This is “Compound Interest”, section 6.4 from the book Finance for Managers (v. 0.1). For details on it (including licensing), click here.

For more information on the source of this book, or why it is available for free, please see the project's home page. You can browse or download additional books there. You may also download a PDF copy of this book (2 MB) or just this chapter (195 KB), suitable for printing or most e-readers, or a .zip file containing this book's HTML files (for use in a web browser offline).

Has this book helped you? Consider passing it on:
Creative Commons supports free culture from music to education. Their licenses helped make this book available to you. helps people like you help teachers fund their classroom projects, from art supplies to books to calculators.

6.4 Compound Interest

PLEASE NOTE: This book is currently in draft form; material is not final.

Learning Objectives

  1. Define compound interest.
  2. Calculate compound interest for an investment.

Now what happens if Martha takes the following line of thought: “Mary owes $14 at the end of week 1, so the second week is as if she is borrowing $14 to pay her first week’s debt. I should be charging her 55.56% of $14, or $7.78, interest for the second week!”

Where does the extra $2.78 of interest ($7.78−$5) come from? Martha is now assuming that in the second week, additional interest needs to be paid on the first week’s interest of $5. Since 55.56% of $5 is $2.78, Mary would owe even more interest for each week she doesn’t repay the loan, including interest-on-interest, interest-on-interest-on-interest, etc. This state of affairs, where interest is determined in each period based upon principal and accrued interest is called compound interestDetermining interest in each period based upon principal and accrued interest..

Compound interest is much more common than simple interest; unless specifically stated otherwise, it is best to assume interest will be compounded. Compounding also introduces another complexity, the idea of a compounding periodHow frequently interest-on-interest is determined.: how frequently interest-on-interest is determined. In this case, our compounding period is weekly, so we need to use the weekly rate of interest, and charge interest-on-interest appropriately.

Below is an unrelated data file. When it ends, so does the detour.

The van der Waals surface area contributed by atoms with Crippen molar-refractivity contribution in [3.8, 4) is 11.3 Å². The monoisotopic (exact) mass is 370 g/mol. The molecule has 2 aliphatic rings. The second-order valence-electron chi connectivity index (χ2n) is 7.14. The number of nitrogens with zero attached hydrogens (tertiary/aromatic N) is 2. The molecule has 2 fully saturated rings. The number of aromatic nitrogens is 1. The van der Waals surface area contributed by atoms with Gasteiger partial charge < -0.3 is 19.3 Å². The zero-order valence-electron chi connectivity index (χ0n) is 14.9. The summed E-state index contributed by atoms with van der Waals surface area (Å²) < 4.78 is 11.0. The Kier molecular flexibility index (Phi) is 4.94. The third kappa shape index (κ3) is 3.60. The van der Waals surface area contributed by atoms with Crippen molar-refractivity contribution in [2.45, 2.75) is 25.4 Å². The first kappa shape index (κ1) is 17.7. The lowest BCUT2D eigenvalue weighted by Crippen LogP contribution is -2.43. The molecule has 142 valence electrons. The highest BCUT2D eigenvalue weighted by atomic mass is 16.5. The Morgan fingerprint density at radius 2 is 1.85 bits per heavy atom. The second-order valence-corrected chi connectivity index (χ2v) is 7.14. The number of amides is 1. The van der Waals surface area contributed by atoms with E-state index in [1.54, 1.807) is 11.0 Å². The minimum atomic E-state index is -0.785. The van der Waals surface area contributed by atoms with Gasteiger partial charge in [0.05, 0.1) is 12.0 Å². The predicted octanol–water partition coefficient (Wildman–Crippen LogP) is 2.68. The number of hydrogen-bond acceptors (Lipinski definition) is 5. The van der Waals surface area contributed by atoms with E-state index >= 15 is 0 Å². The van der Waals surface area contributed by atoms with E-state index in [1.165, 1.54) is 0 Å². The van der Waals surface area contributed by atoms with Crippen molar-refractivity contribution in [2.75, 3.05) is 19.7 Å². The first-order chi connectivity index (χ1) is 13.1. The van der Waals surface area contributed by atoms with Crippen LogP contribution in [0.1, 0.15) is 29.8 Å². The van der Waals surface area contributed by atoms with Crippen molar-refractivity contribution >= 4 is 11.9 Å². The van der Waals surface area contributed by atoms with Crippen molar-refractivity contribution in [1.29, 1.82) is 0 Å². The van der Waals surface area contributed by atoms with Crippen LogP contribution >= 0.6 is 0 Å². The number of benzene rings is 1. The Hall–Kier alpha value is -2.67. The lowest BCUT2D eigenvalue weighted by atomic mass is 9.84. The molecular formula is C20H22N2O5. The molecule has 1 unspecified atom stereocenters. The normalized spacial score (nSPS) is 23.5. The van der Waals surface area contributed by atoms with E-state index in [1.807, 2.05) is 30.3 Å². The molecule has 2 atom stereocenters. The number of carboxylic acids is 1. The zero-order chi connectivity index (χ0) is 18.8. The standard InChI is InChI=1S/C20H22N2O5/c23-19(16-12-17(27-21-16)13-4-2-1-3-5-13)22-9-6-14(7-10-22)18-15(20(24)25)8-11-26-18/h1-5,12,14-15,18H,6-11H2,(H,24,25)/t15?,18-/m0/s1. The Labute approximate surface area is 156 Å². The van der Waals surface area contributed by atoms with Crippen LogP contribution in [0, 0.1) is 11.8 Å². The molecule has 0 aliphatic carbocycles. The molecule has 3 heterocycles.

Equation 6.4 Compound Interest for 2 Periods

principal + first week’s interest + second week’s interest + interest-on-interest = FV
PV + (PV × r) + (PV × r) + [(PV × r) × r)] = FV PV × (1 + r + r + r2) = FV PV × (1 + r)2 = FV

Equation 6.5 Compound Interest for 2 Periods (alternative)

amount owed at week 1 + interest on amount owed at week 1 = FV
[PV + (PV × r)] + [PV + (PV × r)] × r = FV [PV × (1 + r)] + [PV × (1 + r)] × r = FV [PV × (1 + r)] × (1 + r) = FV PV × (1 + r)2 = FV

Considering that the total owed at period n must be (1 + r) times what is owed the prior period gives us the generalized form for compound interest:

Equation 6.6 Compound Interest for n Periods

PV × (1 + r)n = FV

Geometric Growth

Compound Interest for n Periods is one of the most important equations in all of finance and, actually, many of the sciences as well. Anything that grows at a constant rate based on the amount the period before (for example, bacteria in a petri dish) can be modeled by this equation.

Now that we have a generalized equation, we can rearrange it to solve for more than just FV. This equation is so important that most financial calculators and spreadsheet programs have dedicated functions that can be used to solve for any of the variables given the other three.

Key Takeaways

  • PV × (1 + r)n = FV
  • Compound interest includes interest-on-interest.


  1. If $300 is invested at a 4% interest rate, how much compound interest will be earned in 4 years? How much more compound interest is earned vs. simple interest (in other words, what was the interest on interest)? What is the total FV of the investment?